It wasn’t long before it became the classic “Ani Maamin”
Several weeks ago, ArtScroll released an uplifting and inspirational book called Faith Amid the Flames, written by my brother Yosef Chaim Golding. The book is the life story of his father-in-law, Reb Yosef Friedenson — and while this isn’t a book review or even a plug, it is a story about the larger-than-life Reb Yossel that is so appropriate for these days.
The year was 1978, and Suki and I were about to release our first album with MBD — the Yom Tov album V’chol Maaminim. Although the songs were all based on the niggunim of the Yamim Noraim, we felt it needed a Yiddish song to round it out. It was during the Three Weeks, and my brother Yosef Chaim told me he was going up to White Lake to visit his father-in-law. I decided to join the trip, as I always felt close to Reb Yossel and his Rebbetzin Gittel. To be honest, no one made a better stuffed cabbage than she did, and who doesn’t have room for some delicious chaluptches?
When I got there, Reb Yossel asked me what I was working on. I told him about the album, and he immediately said “I have the perfect song for you!” He then stopped, looked me straight in the eye and added, “This is a holy song.” He was talking about “Habeit MiShmayim U’re’ei.” The lyrics were written by Reb Chaskel Rottenberg Hy”d, and the tune was composed by Reb Yosef Mandlebaum a”h, the gabbai of the Bobover Rebbe ztz”l. The niggun was sung in the concentration camps, specifically on the way to the gas chambers. We only used two of the verses (the song actually has four), but when MBD sang the song in the studio, the entire studio staff was mesmerized by this special niggun.
Once he arrived in America, Reb Yossel spent most of his life in the Agudah office writing about the gedolim who did and didn’t survive the Holocaust. I believe it was he who suggested to Rabbi Moshe Sherer that at the Siyum HaShas they should sing the famous “Ani Maamin,” which they’ve been doing ever since. Some of you are surely familiar with the dramatic story about the salvation of that particular Ani Maamin. But in speaking to my friend Reb Shaul Shenker, a nephew of Ben Zion Shenker a”h, not only did he confirm the story, he added information most people don’t know.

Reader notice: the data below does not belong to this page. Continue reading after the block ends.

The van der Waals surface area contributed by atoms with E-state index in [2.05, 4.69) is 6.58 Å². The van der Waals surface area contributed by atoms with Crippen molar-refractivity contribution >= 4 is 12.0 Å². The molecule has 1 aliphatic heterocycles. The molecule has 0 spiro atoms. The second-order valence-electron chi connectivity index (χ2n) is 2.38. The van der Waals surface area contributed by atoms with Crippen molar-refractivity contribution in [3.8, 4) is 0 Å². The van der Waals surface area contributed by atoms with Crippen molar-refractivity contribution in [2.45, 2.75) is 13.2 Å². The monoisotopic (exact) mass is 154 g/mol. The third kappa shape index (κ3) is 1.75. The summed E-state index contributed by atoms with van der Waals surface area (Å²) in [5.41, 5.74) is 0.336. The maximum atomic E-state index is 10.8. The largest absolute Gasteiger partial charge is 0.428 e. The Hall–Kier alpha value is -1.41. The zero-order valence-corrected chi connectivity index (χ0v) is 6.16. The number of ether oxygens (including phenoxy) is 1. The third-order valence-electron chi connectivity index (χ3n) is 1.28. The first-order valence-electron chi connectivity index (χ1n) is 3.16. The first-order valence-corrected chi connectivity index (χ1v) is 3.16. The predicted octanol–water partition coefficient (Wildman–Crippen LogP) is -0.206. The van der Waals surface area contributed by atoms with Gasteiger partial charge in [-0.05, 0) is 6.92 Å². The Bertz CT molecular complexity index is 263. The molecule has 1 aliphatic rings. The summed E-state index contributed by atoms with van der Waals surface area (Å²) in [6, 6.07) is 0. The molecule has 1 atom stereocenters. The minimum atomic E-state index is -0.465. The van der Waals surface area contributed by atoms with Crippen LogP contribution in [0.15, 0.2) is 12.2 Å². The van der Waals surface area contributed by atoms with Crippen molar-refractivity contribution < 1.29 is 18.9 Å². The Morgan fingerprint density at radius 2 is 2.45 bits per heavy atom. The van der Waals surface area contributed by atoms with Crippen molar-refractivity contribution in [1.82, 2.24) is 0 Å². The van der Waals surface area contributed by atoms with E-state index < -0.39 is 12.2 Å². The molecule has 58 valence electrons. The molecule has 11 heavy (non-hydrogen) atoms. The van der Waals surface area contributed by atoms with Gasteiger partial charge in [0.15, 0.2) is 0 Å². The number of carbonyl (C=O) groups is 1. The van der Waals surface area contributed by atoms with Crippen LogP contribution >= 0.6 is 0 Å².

The niggun was written by a Modzhitzer chassid and baal menagen named Reb Azriel Dovid Fastag Hy”d, who composed it on the train to Treblinka. While on the train, eyes closed, he began singing the song to himself, and soon, the entire train had joined in with him. Reb Azriel opened his eyes and couldn’t believe it. In a choked voice, he cried out that he’d give half his portion in Olam Haba to whoever would bring the tune to the Modzhitzer Rebbe, Rebbe Shaul Yedidya Elazar Taub ztz”l, who had escaped Europe and was living in New York. Two young boys took the notes and jumped off the train. One was killed instantly, while the other miraculously made it to New York. He arrived at the Modzhitzer shul on the day the Rebbe was making a bris for a grandson. The Rebbe was sitting next to the Kopishnitzer Rebbe and Rav Hutner, and although all three were musically inclined, none of them knew how to read music notes. Fortunately, Ben Zion Shenker was there and was able to sing them the niggun. Everyone at the bris sang the song together, and it wasn’t long before it became the classic “Ani Maamin.”
The end of the story, which I was not able to confirm, was the Rebbe’s statement that with this tune they went to the gas chambers and with this tune we will march to greet Mashiach. Whichever tune it will be, let’s hope it will be soon.
(Originally featured in Mishpacha, Issue 772)